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Together we rise: Could content bundling be the next big thing for publishers?

People are increasingly willing to pay for the news they consume digitally, at least content produced by reputed publishers. As users sign up for these new services, publishers are seeing benefits in partnering with other companies to offer a wider range of content. The idea is to make their offer more enticing and boost subscriber growth, as well as establish new revenue streams.

A recent standout example is The New York Times and reading subscription service Scribd, who recently came together with a package deal for new readers. The $12.99/month subscription bundle gives users basic digital access to The Times content and everything on Scribd, which has a collection of over a million books, newspapers, magazines and audiobooks. This is one of the first high profile partnerships in what’s predicted to be publishing’s next big trend: bundling content.

Package deals for future loyalty

Scribd and the Times have experimented with this concept before with a deeply discounted package deal for students. The success of that deal inspired them to create a package targeting new subscribers. Other companies have also come together to create special package deals aimed at students. Spotify, for example, teamed up with Hulu and Showtime to create a heavily discounted deal for students.

According to Janet Levine, Managing Director, Invention+, Mindshare North America, “It can be an effective way to gauge interest in a particular offering. And after students graduate, they become loyal to whatever subscription they were using in college.”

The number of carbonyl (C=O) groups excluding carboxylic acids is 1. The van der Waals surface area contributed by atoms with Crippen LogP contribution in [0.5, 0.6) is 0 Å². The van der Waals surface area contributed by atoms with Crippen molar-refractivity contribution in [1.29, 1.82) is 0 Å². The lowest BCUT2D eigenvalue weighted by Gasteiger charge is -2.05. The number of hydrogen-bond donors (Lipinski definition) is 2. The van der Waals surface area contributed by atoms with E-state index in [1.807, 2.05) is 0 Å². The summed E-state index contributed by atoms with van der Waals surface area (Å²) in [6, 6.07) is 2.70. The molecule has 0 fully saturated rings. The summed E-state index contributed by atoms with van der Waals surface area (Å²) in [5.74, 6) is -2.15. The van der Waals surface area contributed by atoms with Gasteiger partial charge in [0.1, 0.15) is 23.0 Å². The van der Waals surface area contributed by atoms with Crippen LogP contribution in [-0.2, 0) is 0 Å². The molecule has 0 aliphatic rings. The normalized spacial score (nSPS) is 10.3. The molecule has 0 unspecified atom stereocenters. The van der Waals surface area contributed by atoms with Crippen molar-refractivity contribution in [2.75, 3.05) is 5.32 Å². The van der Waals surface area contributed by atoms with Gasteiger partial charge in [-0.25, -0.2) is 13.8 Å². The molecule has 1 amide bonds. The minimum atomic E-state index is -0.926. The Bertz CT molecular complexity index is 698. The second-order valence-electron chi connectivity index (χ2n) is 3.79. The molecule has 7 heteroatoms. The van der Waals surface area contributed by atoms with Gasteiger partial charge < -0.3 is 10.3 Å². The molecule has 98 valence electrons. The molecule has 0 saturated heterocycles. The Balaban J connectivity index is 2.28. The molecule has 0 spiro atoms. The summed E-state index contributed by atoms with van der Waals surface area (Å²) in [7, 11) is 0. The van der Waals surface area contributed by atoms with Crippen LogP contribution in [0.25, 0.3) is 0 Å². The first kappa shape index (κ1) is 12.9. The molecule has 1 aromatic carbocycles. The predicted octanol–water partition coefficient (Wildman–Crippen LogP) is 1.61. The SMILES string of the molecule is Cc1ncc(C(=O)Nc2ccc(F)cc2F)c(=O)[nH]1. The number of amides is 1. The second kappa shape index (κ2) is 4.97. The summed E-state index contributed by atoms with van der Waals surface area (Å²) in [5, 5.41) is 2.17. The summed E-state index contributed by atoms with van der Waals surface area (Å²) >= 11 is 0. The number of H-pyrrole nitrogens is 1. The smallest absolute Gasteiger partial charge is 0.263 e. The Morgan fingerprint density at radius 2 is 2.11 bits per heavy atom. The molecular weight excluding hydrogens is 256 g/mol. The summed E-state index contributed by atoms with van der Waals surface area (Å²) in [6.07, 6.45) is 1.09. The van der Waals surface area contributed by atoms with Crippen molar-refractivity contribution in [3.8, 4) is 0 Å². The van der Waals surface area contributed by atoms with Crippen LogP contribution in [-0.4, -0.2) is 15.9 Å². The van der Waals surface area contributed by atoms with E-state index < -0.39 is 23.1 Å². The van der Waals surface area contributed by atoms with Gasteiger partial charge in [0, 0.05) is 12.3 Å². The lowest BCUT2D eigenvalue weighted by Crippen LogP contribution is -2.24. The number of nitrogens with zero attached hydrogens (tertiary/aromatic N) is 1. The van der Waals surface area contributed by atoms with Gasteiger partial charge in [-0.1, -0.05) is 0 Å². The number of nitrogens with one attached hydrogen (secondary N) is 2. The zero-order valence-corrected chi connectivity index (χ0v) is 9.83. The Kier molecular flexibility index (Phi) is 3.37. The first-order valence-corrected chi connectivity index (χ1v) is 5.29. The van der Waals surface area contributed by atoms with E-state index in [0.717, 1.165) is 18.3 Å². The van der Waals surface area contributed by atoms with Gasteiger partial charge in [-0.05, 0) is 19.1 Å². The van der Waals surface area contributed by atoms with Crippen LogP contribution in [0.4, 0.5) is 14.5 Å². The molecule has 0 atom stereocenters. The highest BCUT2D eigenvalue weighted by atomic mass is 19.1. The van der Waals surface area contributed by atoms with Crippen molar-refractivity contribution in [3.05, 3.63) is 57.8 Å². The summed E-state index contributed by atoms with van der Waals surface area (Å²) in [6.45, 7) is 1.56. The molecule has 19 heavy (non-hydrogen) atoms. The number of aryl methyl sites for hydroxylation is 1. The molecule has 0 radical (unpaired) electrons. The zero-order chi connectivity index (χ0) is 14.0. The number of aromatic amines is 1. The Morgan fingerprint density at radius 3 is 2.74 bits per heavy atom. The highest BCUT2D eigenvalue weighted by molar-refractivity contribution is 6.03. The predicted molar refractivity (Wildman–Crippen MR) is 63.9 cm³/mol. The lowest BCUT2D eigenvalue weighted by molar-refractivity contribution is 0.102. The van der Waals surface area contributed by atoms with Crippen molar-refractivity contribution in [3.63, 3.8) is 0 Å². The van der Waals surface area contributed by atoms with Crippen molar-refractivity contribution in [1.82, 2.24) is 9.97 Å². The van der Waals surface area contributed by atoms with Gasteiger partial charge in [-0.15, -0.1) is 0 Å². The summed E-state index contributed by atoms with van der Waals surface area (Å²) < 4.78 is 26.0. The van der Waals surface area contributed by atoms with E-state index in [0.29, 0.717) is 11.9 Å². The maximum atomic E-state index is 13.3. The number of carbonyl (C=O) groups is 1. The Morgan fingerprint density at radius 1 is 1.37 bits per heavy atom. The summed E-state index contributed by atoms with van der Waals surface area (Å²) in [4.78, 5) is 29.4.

The next big business model for publishers is going to be bundled subscriptions.

Trip Adler, CEO of Scribd, said, “This collaboration between Scribd and The Times is one of the early deals in this new emerging mega-trend that is going to re-shape the way people access content. Subscriptions have become an important business model because they offer a great user experience for consumers and recurring revenue for platforms and content owners.

We believe the next big business model for publishers is going to be bundled subscriptions where consumers get multiple services for a single price. This will lead to a better experience and a better value for consumers, which will lead to a broader number of people paying for content and ultimately incremental revenue for publishers.”

Delivering enhanced value to consumers

There is a limit to how many subscriptions people can afford, which is why content bundles are becoming increasingly attractive. The cable television industry has been pioneering this concept for some time now, bundling channels together to create affordable, as well as more compelling deals.

“People take it as a modern version of a good deal, and publishers and brands know that and people love to get things that they’re consuming at a discount,” said Levine.

“Not such a weird transaction anymore”

According to Aileen Gallagher, Associate Professor, S.I. Newhouse School of Public Communications, “Thanks to streaming, people are more comfortable paying for things. It’s not such a weird transaction anymore. Media companies are using a playbook from Silicon Valley, instead of acquiring the competition, they’re partnering with them”.

Speaking on the NYT/Scribd partnership, Russell Kern, Managing Director, Marketing Partnerships, The New York Times, said, “It’s about reaching a new audience, about presenting all that the Times has to offer to an audience that may have just a narrow view of the Times. As the Times looks to become an even more prominent news organization, we hope working with Scribd will achieve that goal.”

While publishers previously avoided such partnerships so as not to risk brand dilution, they are now willing to experiment more. Indeed, new partnerships and content bundling may be one of the best ways to bring new subscribers on board, and just as importantly, keep them loyal.


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